Hi, I’m Holly Strand from Stokes Nature Center in beautiful Logan Canyon.
This year’s Census is the 23rd national headcount in United States history.
Census results affect the allocation of all kinds of government financial and program resources. The Census also determines the distribution of seats in
the state and federal House of Representatives.
It is also important to know the number and whereabouts of different wildlife species. This information is used for a number of management purposes– for instance, monitoring the status of endangered species or determining hunting or fishing quotas.
Counting wildlife isn’t as easy as counting people. You can’t mail
animals a survey with a self-addressed stamped envelope and you don’t necessarily know where to find them at any given point in time.
True censuses of animals are rare for in most cases a complete count is either too expensive or too difficult to undertake. Only animals conveniently and visibly grouped in a particular location can be censused– such as fish in a fish hatchery, or large animals along a certain migration route.
Instead, biologists define an area of interest, then sample at random locations within that area. Samples usually consist of a number of transects or randomly selected quadrants. Counts from these samples are then extrapolated to an entire habitat or study area.
Along with selecting a sampling method, you have to figure out how you are going to effectively count an individual occurrence. This can be extremely tricky. Especially if your animal is reclusive or nocturnal. According to Dr. Eric Gese, a specialist in predator ecology at Utah State University, biologists use tracks, scats, scratches, burrows, hair samples –even roadkill counts as proxies for individual animals.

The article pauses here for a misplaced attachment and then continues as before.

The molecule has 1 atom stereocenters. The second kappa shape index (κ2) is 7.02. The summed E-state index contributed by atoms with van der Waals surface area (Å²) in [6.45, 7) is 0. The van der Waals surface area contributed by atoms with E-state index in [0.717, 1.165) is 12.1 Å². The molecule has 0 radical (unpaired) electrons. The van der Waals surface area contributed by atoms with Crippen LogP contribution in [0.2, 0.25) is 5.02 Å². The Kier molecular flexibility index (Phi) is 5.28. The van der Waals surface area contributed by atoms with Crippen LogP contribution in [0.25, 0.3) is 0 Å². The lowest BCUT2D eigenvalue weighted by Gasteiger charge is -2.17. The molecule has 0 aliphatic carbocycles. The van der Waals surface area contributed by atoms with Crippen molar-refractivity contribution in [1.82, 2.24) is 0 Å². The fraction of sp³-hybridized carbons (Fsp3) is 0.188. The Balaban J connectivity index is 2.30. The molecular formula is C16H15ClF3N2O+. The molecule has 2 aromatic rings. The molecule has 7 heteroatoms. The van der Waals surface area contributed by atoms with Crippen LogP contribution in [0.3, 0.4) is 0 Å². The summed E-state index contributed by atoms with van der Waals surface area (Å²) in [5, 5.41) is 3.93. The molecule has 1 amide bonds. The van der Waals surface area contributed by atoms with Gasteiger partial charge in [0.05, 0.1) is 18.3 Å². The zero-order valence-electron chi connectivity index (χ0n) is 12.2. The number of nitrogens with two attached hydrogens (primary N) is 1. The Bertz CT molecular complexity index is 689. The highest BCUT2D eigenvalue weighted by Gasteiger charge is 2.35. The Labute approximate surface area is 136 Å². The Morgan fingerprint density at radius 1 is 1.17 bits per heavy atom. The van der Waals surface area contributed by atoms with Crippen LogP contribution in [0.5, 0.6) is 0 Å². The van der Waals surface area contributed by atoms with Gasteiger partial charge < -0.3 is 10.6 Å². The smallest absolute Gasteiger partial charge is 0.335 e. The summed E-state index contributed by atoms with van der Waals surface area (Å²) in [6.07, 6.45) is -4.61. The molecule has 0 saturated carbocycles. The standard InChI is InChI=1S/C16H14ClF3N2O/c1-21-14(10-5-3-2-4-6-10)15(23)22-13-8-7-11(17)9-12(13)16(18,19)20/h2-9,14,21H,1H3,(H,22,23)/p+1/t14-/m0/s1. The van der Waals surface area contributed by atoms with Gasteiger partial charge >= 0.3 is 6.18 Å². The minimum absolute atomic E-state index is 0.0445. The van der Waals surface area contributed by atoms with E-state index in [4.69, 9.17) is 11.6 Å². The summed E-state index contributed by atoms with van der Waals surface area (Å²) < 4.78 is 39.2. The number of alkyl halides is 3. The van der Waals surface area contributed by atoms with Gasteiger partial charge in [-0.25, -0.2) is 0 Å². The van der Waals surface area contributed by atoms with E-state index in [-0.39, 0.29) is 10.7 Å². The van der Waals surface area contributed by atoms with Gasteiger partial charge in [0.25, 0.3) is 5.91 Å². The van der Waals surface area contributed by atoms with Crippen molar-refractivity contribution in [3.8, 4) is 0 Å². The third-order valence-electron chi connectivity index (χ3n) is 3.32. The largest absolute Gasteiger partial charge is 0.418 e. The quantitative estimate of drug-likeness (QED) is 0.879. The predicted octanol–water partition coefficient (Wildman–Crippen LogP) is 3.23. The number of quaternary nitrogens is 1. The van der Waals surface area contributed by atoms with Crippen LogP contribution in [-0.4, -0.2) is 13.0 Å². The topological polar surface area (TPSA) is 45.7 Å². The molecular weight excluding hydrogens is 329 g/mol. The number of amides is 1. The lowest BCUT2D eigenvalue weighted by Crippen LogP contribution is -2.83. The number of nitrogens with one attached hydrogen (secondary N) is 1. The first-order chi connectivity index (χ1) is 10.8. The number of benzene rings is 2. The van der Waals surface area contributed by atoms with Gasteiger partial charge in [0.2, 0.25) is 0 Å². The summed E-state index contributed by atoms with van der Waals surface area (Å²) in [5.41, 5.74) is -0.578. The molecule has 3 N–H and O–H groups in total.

Capturing, marking and recapturing animals is one of the most reliable–albeit expensive– ways to do a direct count of animals. Captured animals are marked with ear tags, radio collars, dyes or even radioactive isotopes. In a future program I’ll describe an example of how one scientist tracks and counts large and elusive predators in the wild.
Thanks to Utah State University’s College of Natural Resources for supporting the development of this Wild About Utah topic.
For Wild About Utah and Stokes Nature Center, I’m Holly Strand.
Images: Courtesy US FWS Digital Library
Text: Holly Strand, Stokes Nature Center
Sources & Additional Reading:
Gese, E. M. 2001. Monitoring of terrestrial carnivore populations. Pages 372–396 in J. L. Gittleman, S. M. Funk, D. Macdonald, and R. K. Wayne, editors., Carnivore conservation. Cambridge University, Cambridge, United Kingdom.
Video: Biologists track hibernating bears for research, KSL Broadcasting Salt Lake City UT, 27 March 2010, http://www.ksl.com/index.php?nid=647&sid=10166167
American Black Bear, Utah Division of Wildlife Resources, wildlife.utah.gov/publications/pdf/bearnew.pdf
(tracking) Black-footed Ferrets, Wildlife Review Utah Division of Wildlife Resources, wildlife.utah.gov/wr/0804ferrets/0804ferrets.pdf